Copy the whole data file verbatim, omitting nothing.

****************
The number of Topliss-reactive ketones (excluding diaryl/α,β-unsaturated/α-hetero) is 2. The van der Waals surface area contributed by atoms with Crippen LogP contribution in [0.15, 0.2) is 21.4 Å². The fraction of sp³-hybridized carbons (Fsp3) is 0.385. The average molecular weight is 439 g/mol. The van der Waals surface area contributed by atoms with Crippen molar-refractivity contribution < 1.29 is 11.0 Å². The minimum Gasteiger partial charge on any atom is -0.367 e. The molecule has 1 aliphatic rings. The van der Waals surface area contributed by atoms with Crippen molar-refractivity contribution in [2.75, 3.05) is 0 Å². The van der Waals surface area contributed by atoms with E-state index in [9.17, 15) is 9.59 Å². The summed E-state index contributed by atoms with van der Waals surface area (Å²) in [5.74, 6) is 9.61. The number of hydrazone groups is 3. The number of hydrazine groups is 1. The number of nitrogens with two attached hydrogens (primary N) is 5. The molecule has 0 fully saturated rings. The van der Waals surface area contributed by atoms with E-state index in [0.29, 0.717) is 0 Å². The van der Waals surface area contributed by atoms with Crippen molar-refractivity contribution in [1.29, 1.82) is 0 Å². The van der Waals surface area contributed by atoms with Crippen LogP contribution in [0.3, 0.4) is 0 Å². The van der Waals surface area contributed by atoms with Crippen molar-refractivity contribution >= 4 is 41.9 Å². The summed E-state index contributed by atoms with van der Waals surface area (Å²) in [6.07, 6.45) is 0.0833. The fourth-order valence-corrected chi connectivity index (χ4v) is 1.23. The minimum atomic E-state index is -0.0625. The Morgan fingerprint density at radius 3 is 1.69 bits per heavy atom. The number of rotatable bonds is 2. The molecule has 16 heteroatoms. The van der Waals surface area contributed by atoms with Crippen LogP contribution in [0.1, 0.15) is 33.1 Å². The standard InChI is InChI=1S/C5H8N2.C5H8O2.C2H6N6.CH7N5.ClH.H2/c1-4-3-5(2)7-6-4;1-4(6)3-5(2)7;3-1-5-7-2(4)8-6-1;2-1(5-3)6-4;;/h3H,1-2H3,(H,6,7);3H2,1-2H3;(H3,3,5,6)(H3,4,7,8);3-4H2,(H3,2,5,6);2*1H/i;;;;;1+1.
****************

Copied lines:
The number of Topliss-reactive ketones (excluding diaryl/α,β-unsaturated/α-hetero) is 2. The van der Waals surface area contributed by atoms with Crippen LogP contribution in [0.15, 0.2) is 21.4 Å². The fraction of sp³-hybridized carbons (Fsp3) is 0.385. The average molecular weight is 439 g/mol. The van der Waals surface area contributed by atoms with Crippen molar-refractivity contribution < 1.29 is 11.0 Å². The minimum Gasteiger partial charge on any atom is -0.367 e. The molecule has 1 aliphatic rings. The van der Waals surface area contributed by atoms with Crippen molar-refractivity contribution in [2.75, 3.05) is 0 Å². The van der Waals surface area contributed by atoms with E-state index in [9.17, 15) is 9.59 Å². The summed E-state index contributed by atoms with van der Waals surface area (Å²) in [5.74, 6) is 9.61. The number of hydrazone groups is 3. The number of hydrazine groups is 1. The number of nitrogens with two attached hydrogens (primary N) is 5. The molecule has 0 fully saturated rings. The van der Waals surface area contributed by atoms with E-state index in [0.29, 0.717) is 0 Å². The van der Waals surface area contributed by atoms with Crippen molar-refractivity contribution in [1.29, 1.82) is 0 Å². The van der Waals surface area contributed by atoms with Crippen LogP contribution in [0.3, 0.4) is 0 Å². The van der Waals surface area contributed by atoms with Crippen molar-refractivity contribution >= 4 is 41.9 Å². The summed E-state index contributed by atoms with van der Waals surface area (Å²) in [6.07, 6.45) is 0.0833. The fourth-order valence-corrected chi connectivity index (χ4v) is 1.23. The minimum atomic E-state index is -0.0625. The Morgan fingerprint density at radius 3 is 1.69 bits per heavy atom. The number of rotatable bonds is 2. The molecule has 16 heteroatoms. The van der Waals surface area contributed by atoms with Crippen LogP contribution in [0.1, 0.15) is 33.1 Å². The standard InChI is InChI=1S/C5H8N2.C5H8O2.C2H6N6.CH7N5.ClH.H2/c1-4-3-5(2)7-6-4;1-4(6)3-5(2)7;3-1-5-7-2(4)8-6-1;2-1(5-3)6-4;;/h3H,1-2H3,(H,6,7);3H2,1-2H3;(H3,3,5,6)(H3,4,7,8);3-4H2,(H3,2,5,6);2*1H/i;;;;;1+1.